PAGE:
Electric Messiah – 2022 edition

This was the seventh time I’ve seen Soundstream’s Electric Messiah.  It’s different every time of course but some things stay, more or less, as features.  The biggest change this year is the shift from the Drake Underground to Crow’s Theatre.  It’s staged as a conventional proscenium arch type show with the audience sitting in tiered rows facing the stage rather than being set up night club style.  There’s no bar in the actual performance space but you can still take a drink to your seat.  The drinks are cheaper than at the Drake too!

Electric Messiah

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Vespers for a New Dark Age

vespers_sFeel like listening to something different?  Then I can recommend Missy Mazzoli’s 2014 genre defying Vespers for a New Dark Age.  Conceptually it reimagines the traditional vespers prayer service with its, perhaps, archaic formality to explore he way we confront technology, ghosts, death, doubt and God in our “new dark age”.

Structurally there are eight movements run together which set fragments of poems by Matthew Zapruder.  The setting uses vocals, amplified strings, winds, organs, synthesizers and lots of electronics to create a weird and disturbing soundscape of many moods though the overall tone is very dark.

The performance is created by Mazzoli’s ensemble Victoire, Glenn Kotche (of Wilco) and vocalists Mellissa Hughes, Martha Cluver and Virginia Warnken (of Roomful of Teeth).  Electronic production is by synth producer Lorna Dune, who plays a crucial role, and is also responsible for the bonus track; an electronic remix of Mazzoli’s A Thousand Tongues.

The only criticism I have of the disk is that I couldn’t find the texts anywhere.  Sometimes they are clear enough on the recording, sometimes not so much.

Art nouveau Requiem

anrequiemSlightly off the usual Operaramblings track perhaps, but my attention was recently drawn to a book publishing project that may be of interest.  It’s a bilingual Latin/English text of the Mozart Requiem illustrated by artist Matt Hughes in art nouveau style.  It’s going to be a 60pp edition with 15 full colour illustrations including gold ink.  It’s hard cover bound with the edition size yet to be finalized but quite small.  Right now it’s at the Kickstarter phase with a still a little way to go to meet target and allow publication.  The book will include an introduction to the piece and the various stories/legends about its completion by the Guardian‘s music critic Erica Jeal and an essay on art nouveau by art blogger and gallery owner Olga Harmsen.  There are more details and samples of the art work on Matt’s website or you could just go straight to the Kickstarter page.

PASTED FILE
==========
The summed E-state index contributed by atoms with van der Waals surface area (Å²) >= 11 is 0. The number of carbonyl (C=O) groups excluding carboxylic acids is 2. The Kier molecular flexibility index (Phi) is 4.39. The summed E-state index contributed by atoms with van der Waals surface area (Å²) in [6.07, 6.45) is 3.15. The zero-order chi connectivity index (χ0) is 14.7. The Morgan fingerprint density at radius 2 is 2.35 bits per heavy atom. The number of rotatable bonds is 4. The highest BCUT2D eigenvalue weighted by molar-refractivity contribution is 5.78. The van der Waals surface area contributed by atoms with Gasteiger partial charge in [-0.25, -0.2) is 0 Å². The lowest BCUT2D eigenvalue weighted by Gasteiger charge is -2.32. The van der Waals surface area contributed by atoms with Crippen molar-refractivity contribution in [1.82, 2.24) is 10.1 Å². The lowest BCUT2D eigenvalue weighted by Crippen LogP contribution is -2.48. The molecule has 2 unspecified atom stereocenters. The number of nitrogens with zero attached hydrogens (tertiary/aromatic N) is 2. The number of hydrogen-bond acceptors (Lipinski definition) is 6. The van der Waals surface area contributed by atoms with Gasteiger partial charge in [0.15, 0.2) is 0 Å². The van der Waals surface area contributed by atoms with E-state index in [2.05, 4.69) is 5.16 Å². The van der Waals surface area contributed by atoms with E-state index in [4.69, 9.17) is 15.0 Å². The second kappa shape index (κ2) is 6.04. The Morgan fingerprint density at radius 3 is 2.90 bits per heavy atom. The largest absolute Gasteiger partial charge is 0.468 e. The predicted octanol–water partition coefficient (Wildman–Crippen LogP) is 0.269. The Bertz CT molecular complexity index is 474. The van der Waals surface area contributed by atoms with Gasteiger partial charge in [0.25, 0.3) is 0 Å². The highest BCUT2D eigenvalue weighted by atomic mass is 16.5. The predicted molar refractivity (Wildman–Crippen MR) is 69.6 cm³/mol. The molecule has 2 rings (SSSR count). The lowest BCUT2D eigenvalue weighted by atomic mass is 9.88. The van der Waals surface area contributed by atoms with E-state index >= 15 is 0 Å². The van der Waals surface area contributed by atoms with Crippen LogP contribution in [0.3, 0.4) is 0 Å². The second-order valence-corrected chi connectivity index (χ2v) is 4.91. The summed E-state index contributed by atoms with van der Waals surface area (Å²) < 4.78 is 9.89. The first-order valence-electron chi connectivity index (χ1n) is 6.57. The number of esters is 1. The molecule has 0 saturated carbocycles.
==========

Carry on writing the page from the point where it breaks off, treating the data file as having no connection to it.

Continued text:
Howard and Haji

Yesterday afternoon’s Mazzoleni Songmasters concert featured local tenor Andrew Haji and Welsh baritone Jason Howard in a program somewhat loosely linked to England.  Neither singer was, I think, 100% well (Haji’s cold was announced, Howrad’s merely obvious!) but both battled through manfully and gave us some fine singing.  There were some interesting contrasts especially in the first half of the program.  Andrew kicked off with Francesco Santoliquido’s I canti della sera.  I’m no expert on Italian art song but these did sound like songs rather than opera arias, at least in the hands of Andrew and Rachel Andrist.  In contrast, Jason’s set (Tosti’s L’ultima canzone, Respighi’s Nebbie, Tosti’s L’ideale and Verdi’s In solitaria stanza), with Robert Kortgaard sounded distinctly operatic and suited Jason’s darkish voice rather well.

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